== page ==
Monday, June 3, 2019

Research: Why Workplace Competitions Often Backfire

How many times have you visited a business and seen a list of employee names, followed by a series of check marks or numbers?

I've seen it many times, usually signifying some sort of "competition" between employees, such as upselling to customers.

I've even been a part of such competition when I was working retail while in high school. The competition was to get the most customers to fill out credit-card applications. The prize? An electric blanket.

Since I was 17-years-old at the time, I could have cared less and never even asked a customer if they wanted a credit-card application.

But I often still see that competition exists in workplaces as a way to incentivize workers to sell more or achieve better results in some way. Some companies even create contests so that workers become more engaged in their jobs.

But research shows that those competitions may backfire on the employer.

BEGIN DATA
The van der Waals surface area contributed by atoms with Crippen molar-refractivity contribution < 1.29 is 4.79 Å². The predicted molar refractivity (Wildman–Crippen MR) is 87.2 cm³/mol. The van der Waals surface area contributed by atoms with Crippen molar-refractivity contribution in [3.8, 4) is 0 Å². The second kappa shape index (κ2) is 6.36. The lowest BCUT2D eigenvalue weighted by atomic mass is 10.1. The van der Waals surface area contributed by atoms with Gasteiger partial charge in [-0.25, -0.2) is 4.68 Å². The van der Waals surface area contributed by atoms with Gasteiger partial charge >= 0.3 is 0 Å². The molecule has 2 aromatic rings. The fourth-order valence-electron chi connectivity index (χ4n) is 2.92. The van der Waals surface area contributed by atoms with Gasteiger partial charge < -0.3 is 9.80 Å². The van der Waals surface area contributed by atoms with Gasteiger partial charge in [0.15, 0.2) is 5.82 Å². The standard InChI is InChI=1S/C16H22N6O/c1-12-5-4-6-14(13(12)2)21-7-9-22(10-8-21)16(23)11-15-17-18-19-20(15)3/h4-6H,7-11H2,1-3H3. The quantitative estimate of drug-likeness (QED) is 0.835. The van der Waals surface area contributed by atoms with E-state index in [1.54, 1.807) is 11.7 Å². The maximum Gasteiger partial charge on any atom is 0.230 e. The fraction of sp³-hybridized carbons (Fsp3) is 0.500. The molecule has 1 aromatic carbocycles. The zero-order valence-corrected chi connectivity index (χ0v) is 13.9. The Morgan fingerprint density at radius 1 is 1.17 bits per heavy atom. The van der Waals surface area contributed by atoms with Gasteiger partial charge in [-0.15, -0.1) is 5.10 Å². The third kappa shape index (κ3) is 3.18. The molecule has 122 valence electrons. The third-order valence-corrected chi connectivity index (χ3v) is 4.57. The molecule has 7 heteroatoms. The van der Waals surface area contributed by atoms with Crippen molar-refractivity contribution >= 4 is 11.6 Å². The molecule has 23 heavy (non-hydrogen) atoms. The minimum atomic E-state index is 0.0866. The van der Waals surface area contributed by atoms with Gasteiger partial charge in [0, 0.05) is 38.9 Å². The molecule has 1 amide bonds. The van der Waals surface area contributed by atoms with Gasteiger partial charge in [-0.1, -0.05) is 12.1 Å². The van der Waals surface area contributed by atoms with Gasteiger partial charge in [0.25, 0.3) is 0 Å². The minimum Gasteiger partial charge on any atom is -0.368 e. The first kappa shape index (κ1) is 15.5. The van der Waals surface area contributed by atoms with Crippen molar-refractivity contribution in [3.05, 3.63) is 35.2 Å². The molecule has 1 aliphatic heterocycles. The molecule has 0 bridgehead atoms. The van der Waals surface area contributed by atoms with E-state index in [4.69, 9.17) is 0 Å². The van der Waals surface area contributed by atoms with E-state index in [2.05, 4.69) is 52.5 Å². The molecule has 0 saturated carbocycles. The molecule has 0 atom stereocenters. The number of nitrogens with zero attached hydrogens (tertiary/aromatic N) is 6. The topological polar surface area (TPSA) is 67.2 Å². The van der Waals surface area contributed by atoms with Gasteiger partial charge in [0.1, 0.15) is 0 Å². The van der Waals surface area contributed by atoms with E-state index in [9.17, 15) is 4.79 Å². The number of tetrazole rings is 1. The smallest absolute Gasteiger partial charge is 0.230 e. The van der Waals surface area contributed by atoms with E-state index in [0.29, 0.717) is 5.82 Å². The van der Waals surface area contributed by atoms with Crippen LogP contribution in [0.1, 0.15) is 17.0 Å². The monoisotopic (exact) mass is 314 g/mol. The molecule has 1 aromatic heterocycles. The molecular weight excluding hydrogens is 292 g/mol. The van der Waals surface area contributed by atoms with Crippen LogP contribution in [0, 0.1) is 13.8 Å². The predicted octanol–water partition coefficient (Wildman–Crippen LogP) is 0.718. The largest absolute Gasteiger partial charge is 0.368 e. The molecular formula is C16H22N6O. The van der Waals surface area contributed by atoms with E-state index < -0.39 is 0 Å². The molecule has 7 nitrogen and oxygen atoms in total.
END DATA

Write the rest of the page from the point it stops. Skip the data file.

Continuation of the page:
A study finds that as people get closer to achieving individual goals, they are more prone to do things to sabotage their counterparts and begin to reduce their efforts when they thought they were ahead. The participants in a study also leaned toward choosing games where they expected to do better than a partner, for example, even if those choices also brought them a lower score.

But focusing on the distance between them and others only really makes sense in real competition, explains Szu-chi Huang, an associate professor of marketing at Stanford Graduate School of Business and the research leader.

For those in competitions devised by an employer, the actions become more illogical, because there's really no gold medal waiting at the finish line. As a result, the pseudo competition ends up distracting individuals from real goals that have a real payoff and help them.

She suggest companies can do a better job with internal competitions by "matching employees who are at different phases of their careers instead of the same phase, for instance through a mentorship program. Or they could highlight the differences and uniqueness in each employee’s background, task, and project, and thus make the comparison less meaningful. All these things can help to reduce unnecessary competitive behaviors and the desire to sabotage.”

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